Politics & Policy

Santa Barbara Massacre Defies Gun Control, Mental Health Proposals: 4 Blunt Points


Bullet holes are seen in the window of the IV Deli Mart.

Photograph by Spencer Weiner/Getty Images

Bullet holes are seen in the window of the IV Deli Mart.

This massacre is as troubling as they come. The May 23 shooting rampage in Santa Barbara County, Calif.—in which a mentally disturbed 22-year-old man killed six people and wounded 13 before apparently committing suicide—defies sensible-sounding calls for limiting access to weapons and heightening attention to the dangerously deranged. There are no easy responses to this one, as four blunt points make clear:

1. Forget conventional gun-control proposals. These provisions may make sense to deter many kinds of wrongdoing, but they don’t apply to the suicidal young man determined to express his pain and rage by taking innocent people with him. Elliot Rodger, the self-pitying Santa Barbara killer, passed background checks—three times—as he bought his Glock and Sig Sauer pistols. He didn’t need an “assault weapon,” or military-style semiautomatic rifle. Ordinary handguns did just fine. He didn’t need large-capacity ammunition magazines; those are already illegal in California. He planned ahead: three pistols in case one jammed, and more than 40 10-round mags, which provided ample ammo for his deadly mission. California has some of the toughest gun-control laws in the country, far more stringent than what the federal government imposes. Those laws didn’t stop, or even significantly slow, Rodger.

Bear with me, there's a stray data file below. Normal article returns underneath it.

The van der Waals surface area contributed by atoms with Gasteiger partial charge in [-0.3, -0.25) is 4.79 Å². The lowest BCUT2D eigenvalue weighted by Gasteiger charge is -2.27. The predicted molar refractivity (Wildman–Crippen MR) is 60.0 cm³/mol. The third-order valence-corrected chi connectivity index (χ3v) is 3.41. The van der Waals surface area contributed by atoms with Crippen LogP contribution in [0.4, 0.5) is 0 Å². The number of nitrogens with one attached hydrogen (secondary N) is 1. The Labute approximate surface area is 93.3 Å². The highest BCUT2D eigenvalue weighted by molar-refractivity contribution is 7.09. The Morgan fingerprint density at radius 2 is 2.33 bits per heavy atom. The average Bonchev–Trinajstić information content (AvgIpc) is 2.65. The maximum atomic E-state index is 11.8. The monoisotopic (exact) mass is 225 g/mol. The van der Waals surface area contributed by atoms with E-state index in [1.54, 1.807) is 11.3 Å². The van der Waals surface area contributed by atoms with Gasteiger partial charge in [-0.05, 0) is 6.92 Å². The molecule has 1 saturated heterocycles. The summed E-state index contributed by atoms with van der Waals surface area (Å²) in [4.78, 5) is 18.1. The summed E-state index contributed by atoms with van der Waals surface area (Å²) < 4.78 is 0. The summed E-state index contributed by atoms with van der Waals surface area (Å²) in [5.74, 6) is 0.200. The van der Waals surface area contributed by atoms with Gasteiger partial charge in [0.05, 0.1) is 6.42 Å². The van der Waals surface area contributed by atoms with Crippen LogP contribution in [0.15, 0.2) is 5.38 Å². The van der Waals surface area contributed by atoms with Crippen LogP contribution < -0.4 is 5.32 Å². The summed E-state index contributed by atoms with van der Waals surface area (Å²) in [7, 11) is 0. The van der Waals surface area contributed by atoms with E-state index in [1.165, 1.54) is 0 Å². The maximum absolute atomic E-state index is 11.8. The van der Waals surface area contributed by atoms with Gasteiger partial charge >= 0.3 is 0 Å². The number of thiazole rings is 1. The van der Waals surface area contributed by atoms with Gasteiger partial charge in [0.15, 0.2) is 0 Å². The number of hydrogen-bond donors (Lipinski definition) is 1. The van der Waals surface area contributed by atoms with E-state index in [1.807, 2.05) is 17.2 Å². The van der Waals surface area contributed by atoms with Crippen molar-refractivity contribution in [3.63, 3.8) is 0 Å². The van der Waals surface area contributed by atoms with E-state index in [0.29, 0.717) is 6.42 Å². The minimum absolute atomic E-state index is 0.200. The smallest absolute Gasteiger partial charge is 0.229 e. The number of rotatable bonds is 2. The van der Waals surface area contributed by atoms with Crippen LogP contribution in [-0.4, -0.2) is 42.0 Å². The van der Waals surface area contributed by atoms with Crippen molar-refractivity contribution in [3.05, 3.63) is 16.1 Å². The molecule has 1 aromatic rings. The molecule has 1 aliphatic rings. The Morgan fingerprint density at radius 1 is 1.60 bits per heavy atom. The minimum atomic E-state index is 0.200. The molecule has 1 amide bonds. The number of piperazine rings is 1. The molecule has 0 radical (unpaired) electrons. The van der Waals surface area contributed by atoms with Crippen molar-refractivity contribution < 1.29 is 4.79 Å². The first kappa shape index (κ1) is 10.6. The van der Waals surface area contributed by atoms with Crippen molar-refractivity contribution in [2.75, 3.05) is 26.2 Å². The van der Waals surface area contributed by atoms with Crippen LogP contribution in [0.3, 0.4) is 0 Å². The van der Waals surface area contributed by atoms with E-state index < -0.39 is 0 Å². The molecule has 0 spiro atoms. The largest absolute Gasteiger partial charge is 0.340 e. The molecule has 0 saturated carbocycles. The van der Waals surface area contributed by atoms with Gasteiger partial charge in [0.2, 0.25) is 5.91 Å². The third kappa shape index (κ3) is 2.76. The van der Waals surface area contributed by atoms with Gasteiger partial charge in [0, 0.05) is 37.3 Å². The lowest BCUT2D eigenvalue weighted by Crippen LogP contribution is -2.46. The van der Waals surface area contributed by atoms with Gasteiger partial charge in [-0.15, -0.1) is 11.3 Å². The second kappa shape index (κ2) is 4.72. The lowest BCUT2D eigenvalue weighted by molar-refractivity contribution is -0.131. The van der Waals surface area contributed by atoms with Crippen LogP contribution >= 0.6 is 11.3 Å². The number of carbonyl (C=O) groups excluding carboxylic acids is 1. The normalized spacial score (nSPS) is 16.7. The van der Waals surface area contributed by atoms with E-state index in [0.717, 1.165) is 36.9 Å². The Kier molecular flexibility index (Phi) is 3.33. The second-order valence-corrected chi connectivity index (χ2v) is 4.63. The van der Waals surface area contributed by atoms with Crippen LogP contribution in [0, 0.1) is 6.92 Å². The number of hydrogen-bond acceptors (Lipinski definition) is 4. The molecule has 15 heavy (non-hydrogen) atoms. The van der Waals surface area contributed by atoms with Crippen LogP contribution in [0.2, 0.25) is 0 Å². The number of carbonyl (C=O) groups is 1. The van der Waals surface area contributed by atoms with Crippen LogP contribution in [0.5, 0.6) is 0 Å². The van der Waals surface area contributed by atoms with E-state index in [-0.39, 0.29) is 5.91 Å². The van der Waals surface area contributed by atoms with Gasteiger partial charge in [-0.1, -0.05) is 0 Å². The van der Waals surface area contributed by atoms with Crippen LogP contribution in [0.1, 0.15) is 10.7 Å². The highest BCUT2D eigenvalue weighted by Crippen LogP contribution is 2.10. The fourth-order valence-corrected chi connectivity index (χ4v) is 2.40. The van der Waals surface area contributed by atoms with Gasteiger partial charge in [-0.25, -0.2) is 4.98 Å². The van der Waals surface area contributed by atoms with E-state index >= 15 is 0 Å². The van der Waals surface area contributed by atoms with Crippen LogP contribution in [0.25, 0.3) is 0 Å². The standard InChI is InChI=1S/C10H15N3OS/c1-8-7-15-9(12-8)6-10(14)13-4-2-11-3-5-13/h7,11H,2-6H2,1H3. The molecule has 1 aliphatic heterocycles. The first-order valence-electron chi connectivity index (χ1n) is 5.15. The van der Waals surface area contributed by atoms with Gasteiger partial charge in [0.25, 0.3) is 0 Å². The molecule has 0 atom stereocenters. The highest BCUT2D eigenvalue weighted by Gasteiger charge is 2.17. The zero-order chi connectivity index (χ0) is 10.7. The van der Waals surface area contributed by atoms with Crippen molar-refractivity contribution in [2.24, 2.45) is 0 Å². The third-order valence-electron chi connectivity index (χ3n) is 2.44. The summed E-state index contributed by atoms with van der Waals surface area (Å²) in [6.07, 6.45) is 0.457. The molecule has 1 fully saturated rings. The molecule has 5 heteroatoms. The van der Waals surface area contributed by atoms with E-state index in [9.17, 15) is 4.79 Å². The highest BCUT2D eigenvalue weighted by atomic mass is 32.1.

2. Forget mental-health reforms. Such improvements are badly needed and might interrupt some disturbed individuals before they put finger to trigger. But “the system” worked pretty well in Rodger’s case. Early reporting indicates that both his parents paid attention to his psychological troubles, as did a therapist. Based on his family’s concerns, deputy sheriffs showed up at the young man’s apartment to question him. But crazy people of a certain sort can pass themselves off as not warranting involuntary commitment, and that’s what happened in this case. If the cops had bent the rules and poked around his apartment, even though they lacked a search warrant, they might have found Rodger’s arsenal. But this bloodshed wasn’t the fault of negligent law enforcement. To the contrary, trained professionals made their best assessment and gave Rodger a pass. If the police could imprison every young man with violent fantasies, we’d have a whole different sort of crisis on our hands.

3. The NRA isn’t to blame; at the same time, it has no answers. The father of Christopher Michael-Martinez, one of the victims, blamed the National Rifle Association. “Chris died because of craven, irresponsible politicians and the NRA,” said Richard Martinez. “They talk about gun rights.  What about Chris’s right to live? When will this insanity stop?” A despairing parent gets wide latitude. But the NRA didn’t kill young Chris. Elliott Rodger did. And the politicians in California were not asleep at the switch. They passed stiff gun-control laws (see No. 1).